I'm not suggesting a direct cause-and-effect, but a society that has a comfort level with intrusion from one group to another, which then begins to balance the power between the groups will likely see the formerly oppressed group begin to express some of the same dominant behaviors because that is what they have learned. I am not suggesting a direct connection, but an indirect cause-and-effect which requires panning out to see the largest picture.
    All societies have power imbalances. All social groups do. I think kyriarchy is a more fitting term than patriarchy. Especially given your example about your own relationship to different ethnic groups.

    . Sometimes it helps to develop tangential concepts to get a more holistic concept of complex social dynamics.
    Sometimes it helps. Sometimes it leads off down blind alleys which simply reflect our own knee-jerk presumptions.

    I actually don't have a definite certitude of conclusion on this topic, and if you look at my wording I asked if it was possible there was a connection. One question to ask is this: Where does entitlement to intrude into someone's physical space come from then? We know where traditional heterosexual male to female intrusion comes from, so where does female to female or homosexual male to female come from, etc.? Are they independently developed impulses with no connection whatsoever?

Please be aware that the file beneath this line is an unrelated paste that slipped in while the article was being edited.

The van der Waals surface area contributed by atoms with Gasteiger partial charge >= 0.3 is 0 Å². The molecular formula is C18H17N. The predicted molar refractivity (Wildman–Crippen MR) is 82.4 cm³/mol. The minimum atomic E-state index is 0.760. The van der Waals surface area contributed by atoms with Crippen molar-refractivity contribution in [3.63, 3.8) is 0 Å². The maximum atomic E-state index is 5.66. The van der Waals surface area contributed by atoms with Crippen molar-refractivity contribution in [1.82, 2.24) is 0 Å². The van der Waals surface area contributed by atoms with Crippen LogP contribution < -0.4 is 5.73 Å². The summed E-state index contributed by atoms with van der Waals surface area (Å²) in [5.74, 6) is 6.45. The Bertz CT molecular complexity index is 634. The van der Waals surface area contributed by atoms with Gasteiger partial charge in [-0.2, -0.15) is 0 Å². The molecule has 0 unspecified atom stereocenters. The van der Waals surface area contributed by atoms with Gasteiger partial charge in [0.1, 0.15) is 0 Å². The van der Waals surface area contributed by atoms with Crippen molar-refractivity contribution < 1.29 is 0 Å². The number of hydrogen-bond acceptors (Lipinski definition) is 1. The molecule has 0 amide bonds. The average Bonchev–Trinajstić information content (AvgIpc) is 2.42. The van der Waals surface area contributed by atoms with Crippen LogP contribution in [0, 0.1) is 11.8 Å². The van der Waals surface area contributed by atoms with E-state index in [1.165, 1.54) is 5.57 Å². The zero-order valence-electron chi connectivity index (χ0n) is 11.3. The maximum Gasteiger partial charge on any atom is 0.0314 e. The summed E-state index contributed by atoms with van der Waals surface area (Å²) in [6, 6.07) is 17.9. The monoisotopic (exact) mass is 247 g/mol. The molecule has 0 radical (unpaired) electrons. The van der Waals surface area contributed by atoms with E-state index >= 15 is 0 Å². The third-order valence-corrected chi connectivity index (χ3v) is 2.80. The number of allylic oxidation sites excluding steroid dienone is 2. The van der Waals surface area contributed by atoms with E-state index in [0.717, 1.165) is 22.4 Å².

I think it's safe to say that sexual impulses to intrude on someone's physical space non-consensually are coming from a different place than non-sexual ones, which may be affectionate, playful etc etc.

    Women are generally more tactile with friends than men are. Gay men are often tactile in similar ways to women with women. Thus it is more logical to interpret their behaviour as one might interpret a woman doing the same thing than to assume its about "male privilege" " male ownership" or "the patriarchy" (which latter has historically persecuted the LGBT community).

    I am insulted by the premise of this thread on behalf of gay men.
    Quote Originally Posted by Ivy View Post
    Gosh, the world looks so small from up here on my high horse of menstruation.

  7. #57
    Senior Member bedeviled1's Avatar